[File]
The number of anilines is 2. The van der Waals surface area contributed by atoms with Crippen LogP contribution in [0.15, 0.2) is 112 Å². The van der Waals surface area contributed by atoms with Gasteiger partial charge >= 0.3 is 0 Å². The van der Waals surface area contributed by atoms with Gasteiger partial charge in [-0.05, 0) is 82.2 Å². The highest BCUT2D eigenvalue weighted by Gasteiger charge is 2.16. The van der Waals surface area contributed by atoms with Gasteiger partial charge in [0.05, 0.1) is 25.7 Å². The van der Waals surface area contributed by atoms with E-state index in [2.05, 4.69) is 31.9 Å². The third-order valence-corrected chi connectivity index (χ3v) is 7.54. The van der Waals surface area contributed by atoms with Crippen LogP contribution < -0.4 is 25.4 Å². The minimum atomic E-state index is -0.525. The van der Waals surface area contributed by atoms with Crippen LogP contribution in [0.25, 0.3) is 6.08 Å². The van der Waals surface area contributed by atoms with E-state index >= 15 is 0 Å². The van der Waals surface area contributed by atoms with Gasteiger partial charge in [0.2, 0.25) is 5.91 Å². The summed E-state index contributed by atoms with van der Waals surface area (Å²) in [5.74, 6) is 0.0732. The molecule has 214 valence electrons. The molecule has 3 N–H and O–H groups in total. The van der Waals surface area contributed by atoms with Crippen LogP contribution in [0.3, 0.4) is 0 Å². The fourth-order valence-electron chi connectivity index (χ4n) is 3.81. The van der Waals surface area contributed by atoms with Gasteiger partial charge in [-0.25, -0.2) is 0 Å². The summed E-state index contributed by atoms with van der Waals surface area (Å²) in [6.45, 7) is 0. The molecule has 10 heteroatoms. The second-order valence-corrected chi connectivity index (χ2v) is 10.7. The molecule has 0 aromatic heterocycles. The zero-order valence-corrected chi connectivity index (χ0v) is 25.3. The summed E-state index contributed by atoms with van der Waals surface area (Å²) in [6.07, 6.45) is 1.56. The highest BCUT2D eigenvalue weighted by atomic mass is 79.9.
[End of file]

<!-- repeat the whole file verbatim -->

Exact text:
The number of anilines is 2. The van der Waals surface area contributed by atoms with Crippen LogP contribution in [0.15, 0.2) is 112 Å². The van der Waals surface area contributed by atoms with Gasteiger partial charge >= 0.3 is 0 Å². The van der Waals surface area contributed by atoms with Gasteiger partial charge in [-0.05, 0) is 82.2 Å². The highest BCUT2D eigenvalue weighted by Gasteiger charge is 2.16. The van der Waals surface area contributed by atoms with Gasteiger partial charge in [0.05, 0.1) is 25.7 Å². The van der Waals surface area contributed by atoms with E-state index in [2.05, 4.69) is 31.9 Å². The third-order valence-corrected chi connectivity index (χ3v) is 7.54. The van der Waals surface area contributed by atoms with Crippen LogP contribution < -0.4 is 25.4 Å². The minimum atomic E-state index is -0.525. The van der Waals surface area contributed by atoms with Crippen LogP contribution in [0.25, 0.3) is 6.08 Å². The van der Waals surface area contributed by atoms with E-state index >= 15 is 0 Å². The van der Waals surface area contributed by atoms with Gasteiger partial charge in [0.2, 0.25) is 5.91 Å². The summed E-state index contributed by atoms with van der Waals surface area (Å²) in [5.74, 6) is 0.0732. The molecule has 214 valence electrons. The molecule has 3 N–H and O–H groups in total. The van der Waals surface area contributed by atoms with Crippen LogP contribution in [0.3, 0.4) is 0 Å². The fourth-order valence-electron chi connectivity index (χ4n) is 3.81. The van der Waals surface area contributed by atoms with Gasteiger partial charge in [-0.25, -0.2) is 0 Å². The summed E-state index contributed by atoms with van der Waals surface area (Å²) in [6.45, 7) is 0. The molecule has 10 heteroatoms. The second-order valence-corrected chi connectivity index (χ2v) is 10.7. The molecule has 0 aromatic heterocycles. The zero-order valence-corrected chi connectivity index (χ0v) is 25.3. The summed E-state index contributed by atoms with van der Waals surface area (Å²) in [6.07, 6.45) is 1.56. The highest BCUT2D eigenvalue weighted by atomic mass is 79.9.